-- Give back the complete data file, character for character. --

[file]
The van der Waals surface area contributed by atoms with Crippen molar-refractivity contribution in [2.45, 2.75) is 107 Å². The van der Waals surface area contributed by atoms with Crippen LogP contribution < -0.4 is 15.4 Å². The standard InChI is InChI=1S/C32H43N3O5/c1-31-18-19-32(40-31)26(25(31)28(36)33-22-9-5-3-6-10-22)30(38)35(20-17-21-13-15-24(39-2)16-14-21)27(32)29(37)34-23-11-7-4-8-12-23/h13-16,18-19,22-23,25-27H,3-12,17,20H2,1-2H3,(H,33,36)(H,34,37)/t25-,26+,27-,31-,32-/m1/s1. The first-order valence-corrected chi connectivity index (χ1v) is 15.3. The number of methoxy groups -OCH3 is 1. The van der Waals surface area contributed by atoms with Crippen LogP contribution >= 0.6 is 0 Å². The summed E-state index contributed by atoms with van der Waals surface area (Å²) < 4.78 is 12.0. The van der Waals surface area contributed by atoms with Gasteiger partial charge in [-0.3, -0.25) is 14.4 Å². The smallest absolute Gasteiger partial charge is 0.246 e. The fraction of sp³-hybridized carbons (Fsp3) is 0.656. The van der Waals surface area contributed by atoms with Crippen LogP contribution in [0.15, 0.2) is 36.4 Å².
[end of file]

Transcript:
The van der Waals surface area contributed by atoms with Crippen molar-refractivity contribution in [2.45, 2.75) is 107 Å². The van der Waals surface area contributed by atoms with Crippen LogP contribution < -0.4 is 15.4 Å². The standard InChI is InChI=1S/C32H43N3O5/c1-31-18-19-32(40-31)26(25(31)28(36)33-22-9-5-3-6-10-22)30(38)35(20-17-21-13-15-24(39-2)16-14-21)27(32)29(37)34-23-11-7-4-8-12-23/h13-16,18-19,22-23,25-27H,3-12,17,20H2,1-2H3,(H,33,36)(H,34,37)/t25-,26+,27-,31-,32-/m1/s1. The first-order valence-corrected chi connectivity index (χ1v) is 15.3. The number of methoxy groups -OCH3 is 1. The van der Waals surface area contributed by atoms with Crippen LogP contribution >= 0.6 is 0 Å². The summed E-state index contributed by atoms with van der Waals surface area (Å²) < 4.78 is 12.0. The van der Waals surface area contributed by atoms with Gasteiger partial charge in [-0.3, -0.25) is 14.4 Å². The smallest absolute Gasteiger partial charge is 0.246 e. The fraction of sp³-hybridized carbons (Fsp3) is 0.656. The van der Waals surface area contributed by atoms with Crippen LogP contribution in [0.15, 0.2) is 36.4 Å².